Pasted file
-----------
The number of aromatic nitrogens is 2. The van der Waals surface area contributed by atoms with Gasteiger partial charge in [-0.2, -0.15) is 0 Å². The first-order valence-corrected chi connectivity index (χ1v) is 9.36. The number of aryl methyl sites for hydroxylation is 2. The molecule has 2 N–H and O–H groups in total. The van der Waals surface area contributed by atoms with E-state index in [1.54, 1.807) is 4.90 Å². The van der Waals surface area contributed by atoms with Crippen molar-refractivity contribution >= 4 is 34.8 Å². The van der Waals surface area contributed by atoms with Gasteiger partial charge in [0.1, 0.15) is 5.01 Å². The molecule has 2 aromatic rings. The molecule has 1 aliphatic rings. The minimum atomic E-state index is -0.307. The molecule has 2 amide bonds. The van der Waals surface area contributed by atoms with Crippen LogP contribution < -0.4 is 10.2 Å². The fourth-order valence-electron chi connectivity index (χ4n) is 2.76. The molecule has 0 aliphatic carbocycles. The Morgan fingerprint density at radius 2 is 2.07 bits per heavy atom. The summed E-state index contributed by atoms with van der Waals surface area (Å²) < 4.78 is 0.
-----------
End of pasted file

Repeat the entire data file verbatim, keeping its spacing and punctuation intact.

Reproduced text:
The number of aromatic nitrogens is 2. The van der Waals surface area contributed by atoms with Gasteiger partial charge in [-0.2, -0.15) is 0 Å². The first-order valence-corrected chi connectivity index (χ1v) is 9.36. The number of aryl methyl sites for hydroxylation is 2. The molecule has 2 N–H and O–H groups in total. The van der Waals surface area contributed by atoms with E-state index in [1.54, 1.807) is 4.90 Å². The van der Waals surface area contributed by atoms with Crippen molar-refractivity contribution >= 4 is 34.8 Å². The van der Waals surface area contributed by atoms with Gasteiger partial charge in [0.1, 0.15) is 5.01 Å². The molecule has 2 aromatic rings. The molecule has 1 aliphatic rings. The minimum atomic E-state index is -0.307. The molecule has 2 amide bonds. The van der Waals surface area contributed by atoms with Crippen LogP contribution < -0.4 is 10.2 Å². The fourth-order valence-electron chi connectivity index (χ4n) is 2.76. The molecule has 0 aliphatic carbocycles. The Morgan fingerprint density at radius 2 is 2.07 bits per heavy atom. The summed E-state index contributed by atoms with van der Waals surface area (Å²) < 4.78 is 0.